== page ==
Powering cold, hard mechanics with muscle tissue is a promising idea that so far hasn't delivered awe-inspiring results.
But a new way to grow muscles and attach them to a frame could help overcome existing hurdles, resulting in a biological hybrid device that isn't just stronger than previous attempts, but lasts longer as well.
Engineers at the University of Tokyo developed a method for growing muscle cells from rats on flexible hydrogel sheets and then pairing them to move in opposing fashions on a synthetic skeletal frame.
It's not exactly a T-800 cyborg Terminator, but the whole set-up has been a step up on previous attempts to marry flesh with robotics.
Nature has done a top job evolving high precision, power-efficient mechanical actuators - the mechanism that turns an input signal into movement. We call it muscle tissue.
But translating muscles from a living system to a synthetic frame is easier said than done, as the biochemistry of muscle cells forces them to pull inward and shrink over time.
"This spontaneous shrinkage makes the skeletal muscle tissues much shorter than their initial length, leading to contraction malfunction," the researchers explain in their report.
In an attempt to get around this problem, muscle tissue can be cultured on a rigid frame. Anchoring it in this way maintains its overall length, but the frame's stiffness makes the muscle less suitable as an actuator, while limiting its power.
Getting a muscle to last without shrinking while remaining strong enough to function has proved challenging, leading researchers to go back to nature once again.
Instead of a stiff frame, this time the team used more bendy layers of hydrogel grooved to accommodate long muscle fibres, which were then seeded with skeletal muscle cells called myoblasts.
To get around the shrinkage problem, the researchers created a synthetic skeleton that connected pairs of muscles in opposition, connecting each to a lever that could be pulled back and forth under the control of a pair of electrodes.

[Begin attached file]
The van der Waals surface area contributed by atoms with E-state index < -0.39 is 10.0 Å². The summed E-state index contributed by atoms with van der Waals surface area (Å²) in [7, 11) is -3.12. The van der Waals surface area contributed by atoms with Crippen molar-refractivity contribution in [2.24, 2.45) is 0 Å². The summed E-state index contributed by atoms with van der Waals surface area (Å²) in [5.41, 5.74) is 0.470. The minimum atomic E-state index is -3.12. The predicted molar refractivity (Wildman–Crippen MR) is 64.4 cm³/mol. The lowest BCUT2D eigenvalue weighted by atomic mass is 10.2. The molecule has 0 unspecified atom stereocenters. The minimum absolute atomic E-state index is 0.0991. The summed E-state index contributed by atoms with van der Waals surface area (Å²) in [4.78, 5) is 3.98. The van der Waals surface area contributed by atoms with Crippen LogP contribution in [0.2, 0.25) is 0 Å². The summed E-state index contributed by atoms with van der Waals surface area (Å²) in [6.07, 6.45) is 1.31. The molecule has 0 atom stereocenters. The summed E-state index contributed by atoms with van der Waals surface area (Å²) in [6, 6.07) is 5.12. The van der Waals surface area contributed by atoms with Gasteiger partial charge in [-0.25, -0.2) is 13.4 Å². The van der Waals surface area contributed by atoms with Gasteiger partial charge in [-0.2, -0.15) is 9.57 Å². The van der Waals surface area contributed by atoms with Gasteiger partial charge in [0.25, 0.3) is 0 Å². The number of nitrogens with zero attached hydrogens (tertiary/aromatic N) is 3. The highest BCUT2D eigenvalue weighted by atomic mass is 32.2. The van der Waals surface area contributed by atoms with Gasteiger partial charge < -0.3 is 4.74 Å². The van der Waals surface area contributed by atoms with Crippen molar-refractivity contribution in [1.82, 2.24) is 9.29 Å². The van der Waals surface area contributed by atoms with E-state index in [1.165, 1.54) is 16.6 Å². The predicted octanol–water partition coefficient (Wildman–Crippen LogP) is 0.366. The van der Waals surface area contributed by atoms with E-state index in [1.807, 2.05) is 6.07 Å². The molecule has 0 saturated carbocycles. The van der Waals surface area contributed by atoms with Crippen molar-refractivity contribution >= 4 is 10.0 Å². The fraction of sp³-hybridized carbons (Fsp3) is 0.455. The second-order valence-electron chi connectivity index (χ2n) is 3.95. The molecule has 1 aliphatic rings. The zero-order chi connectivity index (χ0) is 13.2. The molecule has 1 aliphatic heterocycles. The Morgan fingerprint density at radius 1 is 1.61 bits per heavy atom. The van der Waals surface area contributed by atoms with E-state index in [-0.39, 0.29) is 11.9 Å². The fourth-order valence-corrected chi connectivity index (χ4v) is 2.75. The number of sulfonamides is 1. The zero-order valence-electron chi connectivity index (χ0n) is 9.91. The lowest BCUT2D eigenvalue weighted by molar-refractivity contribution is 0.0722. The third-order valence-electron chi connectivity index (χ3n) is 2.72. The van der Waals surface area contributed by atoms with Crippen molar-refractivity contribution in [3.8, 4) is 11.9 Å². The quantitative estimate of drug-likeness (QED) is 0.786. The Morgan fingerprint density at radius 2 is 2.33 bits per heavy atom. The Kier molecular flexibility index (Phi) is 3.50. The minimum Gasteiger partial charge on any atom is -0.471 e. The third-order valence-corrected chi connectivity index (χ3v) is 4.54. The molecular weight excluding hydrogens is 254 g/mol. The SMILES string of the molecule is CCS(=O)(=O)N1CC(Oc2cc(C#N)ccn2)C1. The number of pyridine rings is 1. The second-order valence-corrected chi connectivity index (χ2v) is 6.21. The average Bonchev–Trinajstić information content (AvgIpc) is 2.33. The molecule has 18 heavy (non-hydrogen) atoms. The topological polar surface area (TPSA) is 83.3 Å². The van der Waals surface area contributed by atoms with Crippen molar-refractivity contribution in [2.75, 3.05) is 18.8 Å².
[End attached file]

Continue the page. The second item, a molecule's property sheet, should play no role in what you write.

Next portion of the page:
The experiment worked much like a tiny arm, with one muscle acting like miniature biceps and the other like the opposing triceps.
"Once we had built the muscles, we successfully used them as antagonistic pairs in the robot, with one contracting and the other expanding, just like in the body," says senior researcher Shoji Takeuchi.
Thanks to this balancing method, their finger-sized arm was still performing adequate bicep curls a week later.
"The fact that they were exerting opposing forces on each other stopped them shrinking and deteriorating, like in previous studies," says Takeuchi.
A closer look at the arrangement of the cells down the grooves inside the hydrogel frames showed they provided a much higher amount of contractile force than previously. Tinkering with those structures could potentially squeeze even more pulling power out of the muscles.
The researchers conducted several tests on the tiny hybrid machine, manipulating a square shape and picking up a ring with ease.
Admittedly, there's a long way to go before such devices can travel back in time to change the course of history by assassinating people, but we're pretty sure Skynet also would have started with something just as small.
"Our findings show that, using this antagonistic arrangement of muscles, these robots can mimic the actions of a human finger," says the report's lead author Yuya Morimoto.
"If we can combine more of these muscles into a single device, we should be able to reproduce the complex muscular interplay that allow hands, arms, and other parts of the body to function."
Science fiction aside, bioengineered devices based on this kind of technology open up the options for organ replacement and prosthetics in the future.
By blurring the lines between synthetic materials, electronics, and our own flesh, we can more seamlessly integrate life-enhancing technology into our bodies.
At least, that's the plan. Because if we're really just adding flesh and muscle to robots, the kind of abuse we put them under just got a whole lot more complicated.
This research was published in Science Robotics.